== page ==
Citrus taxonomy refers to the botanical classification of the species, varieties, cultivars, and graft hybrids within the genus Citrus and related genera, found in cultivation and in the wild.
Citrus taxonomy is complex and controversial. Cultivated citrus are derived from various citrus species found in the wild. Some are only selections of the original wild types, many others are hybrids between two or more original species, and some are backcrossed hybrids between a hybrid and one of the hybrid's parent species. Citrus plants hybridize easily between species with completely different morphologies, and similar-looking citrus fruits may have quite different ancestries. Some differ only in disease resistance. Conversely, different-looking varieties may be nearly genetically identical, and differ only by a bud mutation.
Detailed genomic analysis of wild and domesticated citrus cultivars has suggested that the progenitor of modern citrus species expanded out of the Himalayan foothills in a rapid radiation that has produced at least 11 wild species in South and East Asia and Australia, with more than a half-dozen additional candidates for which either insufficient characterization prevents definitive species designation, or there is a lack of consensus for their placement within the Citrus genus rather than sister genera. Most commercial cultivars are the product of hybridization among these wild species, with most coming from crosses involving citrons, mandarins and pomelos. Many different phylogenies for the non-hybrid citrus have been proposed, and the phylogeny based on their nuclear genome does not match that derived from their chloroplast DNA, probably a consequence of the rapid initial divergence. Taxonomic terminology is not yet settled.
Most hybrids express different ancestral traits when planted from seeds (F2 hybrids) and can continue a stable lineage only through vegetative propagation. Some hybrids do reproduce true to type via nucellar seeds in a process called apomixis. As such, many hybrid species represent the clonal progeny of a single original F1 cross, though others combine fruit with similar characteristics that have arisen from distinct crosses.
|Highest-probability phylogenetic branching of pure citrus species (Wu, 2018; Wu, 2021)|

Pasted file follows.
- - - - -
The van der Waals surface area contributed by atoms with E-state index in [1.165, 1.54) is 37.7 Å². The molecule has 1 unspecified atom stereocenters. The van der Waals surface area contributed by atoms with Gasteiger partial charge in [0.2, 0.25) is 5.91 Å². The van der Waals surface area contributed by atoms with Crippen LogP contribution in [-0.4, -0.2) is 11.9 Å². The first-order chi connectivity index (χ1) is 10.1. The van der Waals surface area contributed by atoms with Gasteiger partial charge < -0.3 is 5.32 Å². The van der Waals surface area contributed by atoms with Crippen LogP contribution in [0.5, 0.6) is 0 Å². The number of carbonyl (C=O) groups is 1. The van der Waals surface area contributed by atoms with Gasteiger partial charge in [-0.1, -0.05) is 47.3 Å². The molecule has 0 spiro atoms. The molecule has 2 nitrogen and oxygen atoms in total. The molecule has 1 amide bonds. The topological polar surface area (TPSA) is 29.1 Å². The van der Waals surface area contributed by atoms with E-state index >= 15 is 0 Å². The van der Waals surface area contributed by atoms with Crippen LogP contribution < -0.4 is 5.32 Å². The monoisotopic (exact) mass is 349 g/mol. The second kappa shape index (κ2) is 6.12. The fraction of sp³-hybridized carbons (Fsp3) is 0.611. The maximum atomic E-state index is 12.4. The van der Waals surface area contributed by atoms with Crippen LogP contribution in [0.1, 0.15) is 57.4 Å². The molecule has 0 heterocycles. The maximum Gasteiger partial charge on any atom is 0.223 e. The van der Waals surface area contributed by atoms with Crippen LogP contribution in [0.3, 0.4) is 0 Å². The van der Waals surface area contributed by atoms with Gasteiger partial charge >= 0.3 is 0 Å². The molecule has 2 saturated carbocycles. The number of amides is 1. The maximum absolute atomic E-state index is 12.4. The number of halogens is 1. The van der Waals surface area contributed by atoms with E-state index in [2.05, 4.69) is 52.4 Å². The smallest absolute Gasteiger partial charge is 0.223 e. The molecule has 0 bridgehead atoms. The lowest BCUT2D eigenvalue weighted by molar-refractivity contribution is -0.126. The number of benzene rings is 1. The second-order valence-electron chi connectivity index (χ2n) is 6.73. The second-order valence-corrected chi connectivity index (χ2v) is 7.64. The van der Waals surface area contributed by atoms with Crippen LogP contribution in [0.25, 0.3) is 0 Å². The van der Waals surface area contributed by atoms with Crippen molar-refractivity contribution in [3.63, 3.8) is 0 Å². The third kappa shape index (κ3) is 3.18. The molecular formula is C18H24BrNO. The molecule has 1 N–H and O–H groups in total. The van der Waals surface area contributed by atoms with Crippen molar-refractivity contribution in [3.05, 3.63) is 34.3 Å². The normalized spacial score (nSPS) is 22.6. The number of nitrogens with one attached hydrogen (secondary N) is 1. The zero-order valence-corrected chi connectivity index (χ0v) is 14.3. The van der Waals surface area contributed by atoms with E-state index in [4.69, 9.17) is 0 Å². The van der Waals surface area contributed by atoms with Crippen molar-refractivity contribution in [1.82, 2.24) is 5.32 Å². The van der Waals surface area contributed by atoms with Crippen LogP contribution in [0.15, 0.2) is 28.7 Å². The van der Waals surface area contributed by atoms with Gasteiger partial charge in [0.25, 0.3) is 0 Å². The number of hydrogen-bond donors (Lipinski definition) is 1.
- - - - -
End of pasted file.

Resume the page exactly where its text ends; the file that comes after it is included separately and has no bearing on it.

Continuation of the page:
All of the wild 'pure' citrus species trace to a common ancestor that lived in the Himalayan foothills, where a late-Miocene citrus fossil, Citrus linczangensis, has been found. At that time, a lessening of the monsoons and resultant drier climate in the region allowed the citrus ancestor to expand across south and east Asia in a rapid genetic radiation. After the plant crossed the Wallace line a second radiation took place in the early Pliocene (about 4 million years ago) to give rise to the Australian species. Most modern cultivars are actually hybrids derived from a small number of 'pure' original species. Though hundreds of species names have been assigned, a recent genomic study by Wu, et al. identified just ten ancestral species of citrus among more than a hundred cultivars studied. Of these ten, seven were native to Asia: pomelo (Citrus maxima), the 'pure' mandarins (C. reticulata – most mandarin cultivars were hybrids of this species with pomelo), citrons (C. medica), micranthas (C. micrantha), the Ichang papeda (C. cavaleriei), the mangshanyegan (C. mangshanensis), and the oval (Nagami) kumquat (Fortunella margarita or C. japonica var. margarita). Three from Australia were identified: the desert lime (C. glauca), round lime (C. australis) and the finger lime (C. australasica). Many other cultivars previously identified as species were found to be closely related variants (subspecies or varieties) or hybrids of these species, though not all cultivars were evaluated. Subsequent studies have added two additional species to this list of pure species: a mandarin native to the Ryukyu Islands designated C. ryukyuensis, and a rare wild species from Southeast Asia, the mountain citron. A number of further species originally placed in other genera have recently been subsumed into Citrus as a result of phylogenetic analysis, but these have yet to be characterized on a phylogenomic level to confirm their status as unique pure species.